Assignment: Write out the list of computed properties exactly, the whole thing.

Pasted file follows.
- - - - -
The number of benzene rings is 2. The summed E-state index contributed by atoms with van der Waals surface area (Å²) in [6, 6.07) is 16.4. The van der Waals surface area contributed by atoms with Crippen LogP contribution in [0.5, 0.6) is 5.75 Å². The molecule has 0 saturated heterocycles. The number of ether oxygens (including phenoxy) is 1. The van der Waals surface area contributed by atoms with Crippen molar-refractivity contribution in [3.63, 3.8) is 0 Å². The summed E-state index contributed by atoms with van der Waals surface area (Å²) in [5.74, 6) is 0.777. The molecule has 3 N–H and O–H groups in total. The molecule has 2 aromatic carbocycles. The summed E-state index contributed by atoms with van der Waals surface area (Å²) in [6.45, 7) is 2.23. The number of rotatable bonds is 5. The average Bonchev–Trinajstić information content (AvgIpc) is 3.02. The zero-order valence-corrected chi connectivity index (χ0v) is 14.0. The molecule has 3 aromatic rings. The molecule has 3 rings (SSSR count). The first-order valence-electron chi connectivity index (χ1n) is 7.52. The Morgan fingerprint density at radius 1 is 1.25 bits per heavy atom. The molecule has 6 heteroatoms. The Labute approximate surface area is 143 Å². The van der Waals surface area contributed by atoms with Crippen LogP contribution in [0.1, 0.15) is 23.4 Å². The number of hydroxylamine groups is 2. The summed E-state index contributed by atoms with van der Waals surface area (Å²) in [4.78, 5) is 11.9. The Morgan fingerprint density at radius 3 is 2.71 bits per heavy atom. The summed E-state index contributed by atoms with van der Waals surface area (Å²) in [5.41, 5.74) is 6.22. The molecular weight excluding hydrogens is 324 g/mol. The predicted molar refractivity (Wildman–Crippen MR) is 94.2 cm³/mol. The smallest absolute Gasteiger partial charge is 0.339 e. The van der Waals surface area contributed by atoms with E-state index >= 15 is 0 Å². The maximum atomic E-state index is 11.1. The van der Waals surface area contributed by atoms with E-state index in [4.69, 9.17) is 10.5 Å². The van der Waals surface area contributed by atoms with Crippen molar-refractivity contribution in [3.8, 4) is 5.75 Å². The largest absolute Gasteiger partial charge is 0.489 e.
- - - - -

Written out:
The number of benzene rings is 2. The summed E-state index contributed by atoms with van der Waals surface area (Å²) in [6, 6.07) is 16.4. The van der Waals surface area contributed by atoms with Crippen LogP contribution in [0.5, 0.6) is 5.75 Å². The molecule has 0 saturated heterocycles. The number of ether oxygens (including phenoxy) is 1. The van der Waals surface area contributed by atoms with Crippen molar-refractivity contribution in [3.63, 3.8) is 0 Å². The summed E-state index contributed by atoms with van der Waals surface area (Å²) in [5.74, 6) is 0.777. The molecule has 3 N–H and O–H groups in total. The molecule has 2 aromatic carbocycles. The summed E-state index contributed by atoms with van der Waals surface area (Å²) in [6.45, 7) is 2.23. The number of rotatable bonds is 5. The average Bonchev–Trinajstić information content (AvgIpc) is 3.02. The zero-order valence-corrected chi connectivity index (χ0v) is 14.0. The molecule has 3 aromatic rings. The molecule has 3 rings (SSSR count). The first-order valence-electron chi connectivity index (χ1n) is 7.52. The Morgan fingerprint density at radius 1 is 1.25 bits per heavy atom. The molecule has 6 heteroatoms. The Labute approximate surface area is 143 Å². The van der Waals surface area contributed by atoms with Crippen LogP contribution in [0.1, 0.15) is 23.4 Å². The number of hydroxylamine groups is 2. The summed E-state index contributed by atoms with van der Waals surface area (Å²) in [4.78, 5) is 11.9. The Morgan fingerprint density at radius 3 is 2.71 bits per heavy atom. The summed E-state index contributed by atoms with van der Waals surface area (Å²) in [5.41, 5.74) is 6.22. The molecular weight excluding hydrogens is 324 g/mol. The predicted molar refractivity (Wildman–Crippen MR) is 94.2 cm³/mol. The smallest absolute Gasteiger partial charge is 0.339 e. The van der Waals surface area contributed by atoms with E-state index >= 15 is 0 Å². The maximum atomic E-state index is 11.1. The van der Waals surface area contributed by atoms with E-state index in [4.69, 9.17) is 10.5 Å². The van der Waals surface area contributed by atoms with Crippen molar-refractivity contribution in [3.8, 4) is 5.75 Å². The largest absolute Gasteiger partial charge is 0.489 e.